TIME TO RETHINK: RECOGNIZE FOUR SECTORS, NOT TWO
So, how true is that two-sector public-private framework? It wasn’t true in the past. It’ll be even less true in the future. For it neglects that there are two other sectors — one very old, the other so new it’s barely recognizable so far. Not expanding the framework to include them will prove evermore pernicious for politics and policymaking.
The first sector to remember is embedded in civil society and is thus far older, more foundational, less formal, and harder to assign a name, partly because it represents more a cluster of sectors than a single sector: what is often termed the “civil sector” or “civil society sector” — our country’s original base sector of families, communities, and related associations; the sector that Alexis de Tocqueville lauded, without naming it, in Democracy in America (1835) as the source of America’s strength and uniqueness. Its actors and activities are defined primarily by kinship and similar associational dynamics, not market incentives. And its activist groups — e.g., nongovernmental organizations (NGOs), civil-society or community-service organizations (CSOs) — tend to be voluntary, non-profit, charitable, small, and service-oriented, by choice. Most strive to alleviate local health, education, welfare, and environmental problems, including via poverty- and disaster-relief. Thus, terms like “nonprofit sector,” “voluntary sector,” “independent sector,” “community sector,” and “social sector” are often applied. The term “third sector” was in vogue for a while as well.
By one name or another, this informal sector, or cluster of sectors, used to receive wide recognition and acclaim, notably for its actors’ abilities to supplement government and business initiatives at local levels. But not today. Now, whenever our political leaders can’t resolve an issue via the public and/or private sector, they may just toss it off to burden people in this community-oriented home-based sector, without acknowledging it as a crucial sector that deserves far better recognition, treatment, and involvement.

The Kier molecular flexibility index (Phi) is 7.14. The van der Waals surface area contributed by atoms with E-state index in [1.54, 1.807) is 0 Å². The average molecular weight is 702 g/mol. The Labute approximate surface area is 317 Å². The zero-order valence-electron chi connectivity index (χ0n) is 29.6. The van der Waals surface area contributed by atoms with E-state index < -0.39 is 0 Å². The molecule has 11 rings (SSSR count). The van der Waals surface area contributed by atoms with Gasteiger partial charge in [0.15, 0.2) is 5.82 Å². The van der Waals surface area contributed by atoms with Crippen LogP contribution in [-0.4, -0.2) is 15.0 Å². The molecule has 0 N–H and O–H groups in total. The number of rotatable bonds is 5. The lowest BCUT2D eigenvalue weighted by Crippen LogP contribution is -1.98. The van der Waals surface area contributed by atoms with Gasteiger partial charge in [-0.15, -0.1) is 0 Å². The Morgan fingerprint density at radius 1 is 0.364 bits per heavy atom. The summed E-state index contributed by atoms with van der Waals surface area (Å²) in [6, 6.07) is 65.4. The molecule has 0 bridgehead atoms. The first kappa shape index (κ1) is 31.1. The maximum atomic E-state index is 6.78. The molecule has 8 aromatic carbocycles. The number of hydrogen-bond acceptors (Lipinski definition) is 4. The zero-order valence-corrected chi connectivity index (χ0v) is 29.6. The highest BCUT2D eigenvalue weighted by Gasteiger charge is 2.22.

Myriad social philosophers, theorists, and other analysts have called for greater attention to family, community, and other civil-society matters, while also lamenting their neglect by government and business in recent decades. Currently prominent voices who lean Left include Gar Alperowitz, Amitai Etzioni, Gertrude Himmelfarb, Eric Liu, Roger Putnam, and Michael Sandel; and to the Right, Arthur Brooks, David Brooks, Rod Dreher, Yuval Levin, Charles Murray, and Roger Scruton. A recent entry is Raghuram Rajan’s new book The Third Pillar: How Markets and the State Leave the Community Behind (2019) — a telling title indeed.
But their luminous efforts to revive viewing society as a threefold combination of civil society, government, and a market economy have had no noticeable effects on the two-sector policy framework. It remains entrenched, particularly in Washington political circles. One explanation may be that the above efforts have not been cast in terms of sectors per se. They’ve rarely called for viewing civil society as embodying a sector (or set of sectors), and none has yet explicitly called for making that sector — whatever term they use — as much a part of the policymaking framework as are the public and private sectors. Nor have they called for recognizing the emergence of a next/new /fourth sector. Those calls have come from elsewhere (see the next section).